Home Read Albums Of The Week: Willi Carlisle | Peculiar, Missouri

Albums Of The Week: Willi Carlisle | Peculiar, Missouri

The Arkansas troubadour redesigns folk music for the 21st century by balancing traditional roots songcraft with topical lyrics on his striking sophomore album.

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THE EDITED PRESS RELEASE:Willi Carlisle is a poet and a folk singer for the people. Like his hero Utah Phillips, Carlisle’s extraordinary gift for turning a phrase isn’t about high falutin’ pontificatin’; it’s about looking out for one another and connecting through our shared human condition. And on his second album, the magnum opus Peculiar, Missouri, Carlisle makes the case across 12 epic tracks that love truly can conquer all.

Born and raised on the Midwestern plains, Carlisle is a product of the punk-to-folk pipeline that’s long fueled frustrated young men looking to resist. After falling for the rich ballads and tunes of the Ozarks, where he now lives, he began examining the full spectrum of American musical history. This insatiable stylistic diversity is obvious on Peculiar, Missouri, which was produced by Grammy-winning engineer and Cajun musician Joel Savoy in rural Louisiana.

The songs range from sardonic honky-tonk barnburners like Vanlife to the heartbreaking queer waltz Life on the Fence. The album also imbues class consciousness in songs like Este Mundo, a cowboy border ballad about water rights, and the title track’s existential talkin’ blues about a surreal panic attack in Walmart’s Aisle 5. Though Carlisle’s poetic words evoke the mystical American storytelling of Walt Whitman, Carl Sandburg and e e cummings, ultimately this is bonafide populist folk music. Carlisle recognizes that the only thing holding us back from greatness is each other. With Peculiar, Missouri, he brings us one step closer to breaking down our divides.

Says Carlisle: “Nobody wants to be a rambler, not really. No matter how much the ‘ye olde folksinger’ aesthetic might boast it with hobo costumes and funny hats. Everyone wants to find home. You might get it twisted, and I wouldn’t blame ya: Most of the songs here are about traveling. But I wanna add a caveat: These are folksongs about people who don’t fit in, whose journey isn’t done, who are unsettled. Not because they wanna be. Because they have to be: The elderly cook on a chuckwagon, the wild-haired kid sleeping in his saddle, the two guys living in a van, the poet longing for the kiss of a dead general.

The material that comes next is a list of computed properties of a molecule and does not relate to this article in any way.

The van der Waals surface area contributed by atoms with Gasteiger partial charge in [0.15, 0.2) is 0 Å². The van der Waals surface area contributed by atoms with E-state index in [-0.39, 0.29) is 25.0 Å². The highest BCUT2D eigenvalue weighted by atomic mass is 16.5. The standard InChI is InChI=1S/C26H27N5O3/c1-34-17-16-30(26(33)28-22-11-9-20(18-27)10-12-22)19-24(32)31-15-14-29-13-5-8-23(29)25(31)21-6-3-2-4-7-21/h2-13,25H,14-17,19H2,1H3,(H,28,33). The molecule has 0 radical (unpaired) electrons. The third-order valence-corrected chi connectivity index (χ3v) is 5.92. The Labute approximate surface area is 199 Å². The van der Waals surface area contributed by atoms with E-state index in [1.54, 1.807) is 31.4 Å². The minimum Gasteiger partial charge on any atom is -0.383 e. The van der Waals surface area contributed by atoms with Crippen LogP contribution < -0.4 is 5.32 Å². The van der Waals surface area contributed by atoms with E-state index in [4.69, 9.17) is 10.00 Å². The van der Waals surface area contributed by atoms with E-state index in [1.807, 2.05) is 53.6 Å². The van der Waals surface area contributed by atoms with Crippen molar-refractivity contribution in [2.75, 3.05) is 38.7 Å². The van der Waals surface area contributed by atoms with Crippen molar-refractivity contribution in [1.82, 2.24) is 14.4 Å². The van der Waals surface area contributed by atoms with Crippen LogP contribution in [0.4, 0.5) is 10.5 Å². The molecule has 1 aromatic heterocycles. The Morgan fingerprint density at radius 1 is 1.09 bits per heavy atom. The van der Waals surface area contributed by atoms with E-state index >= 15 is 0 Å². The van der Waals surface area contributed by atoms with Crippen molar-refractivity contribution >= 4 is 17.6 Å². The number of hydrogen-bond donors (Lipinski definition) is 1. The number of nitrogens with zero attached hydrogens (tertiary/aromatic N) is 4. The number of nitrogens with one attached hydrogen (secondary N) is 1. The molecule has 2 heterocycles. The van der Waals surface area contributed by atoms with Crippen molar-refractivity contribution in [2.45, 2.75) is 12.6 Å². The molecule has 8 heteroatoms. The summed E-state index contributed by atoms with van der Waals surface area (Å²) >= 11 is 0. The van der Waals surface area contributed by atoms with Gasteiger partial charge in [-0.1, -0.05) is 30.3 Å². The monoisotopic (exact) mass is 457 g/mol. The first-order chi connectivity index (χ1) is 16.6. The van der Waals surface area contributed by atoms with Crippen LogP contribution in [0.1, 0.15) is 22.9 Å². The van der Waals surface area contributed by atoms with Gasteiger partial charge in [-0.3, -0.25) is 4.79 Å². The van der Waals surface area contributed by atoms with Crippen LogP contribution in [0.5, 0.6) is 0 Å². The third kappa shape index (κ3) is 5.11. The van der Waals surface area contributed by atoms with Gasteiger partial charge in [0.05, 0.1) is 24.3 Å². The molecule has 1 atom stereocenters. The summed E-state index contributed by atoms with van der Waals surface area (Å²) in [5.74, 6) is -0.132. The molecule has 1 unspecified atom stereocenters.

“I’m sure you know this discomfort. You lay down at night, and it reaches through your chest like a phantom limb. Do we deserve it? It reaches anyways, just past us. Sometimes it’s a fist, furious at what we lack. Sometimes it’s a law or a gun or a chemical, and we have to boogie. Amidst the great resignation and impending climate disaster, I hear the hundred-year-echo of migrations recorded and forgotten, the old spiritus mundi in the Arkansas pines. I hear the words of forebears who lit the way for us, the great-great-grand-so-and-so’s who forged our misery and our delight in genetic code and microfilm. The yowling bastards who got us into this mess never shut up. And we’re different than them, yeah? Thank Dog! But we did come from them. They gave us songs and slogans to repeat and befuddle and revise, and I wanna hear them, the tie-hackers ballin’ jacks, the street-corner hawkers, the cowboys yodeling, the archivists mumbling, the grandmothers opining long-dead lovers…

“…it’s like a miracle, this inchoate rushing, this river of history. It washes us towards the end, the big mystery. Are we bathed in its bloody backwaters? Todo pasa en este mundo. It rolls over us like a manic-episode and a makeout session, like the broad-shouldered lad at the square-dance. It crushes us like a covered wagon thrown from a skyscraper. But things ain’t hopeless, no, not yet! Not while we’re livin’.

“This record is in praise of those dead folkies whose honest seeking brought us this unsettling, awkward, fumbling epoch. I’m asking you, them, us: what is it that we can’t find? Who is there but us? Who else will make the world fair and just? We orphan ourselves, we drive sixteen hours, we break our bodies, we uproot whole continents in search of love, in search of our deepest human right. What foolishness! What violence! I foam and dance and sing, and look upwards for the shooting star.”

“Stay Weird, Stay Wild – Willi Carlisle.”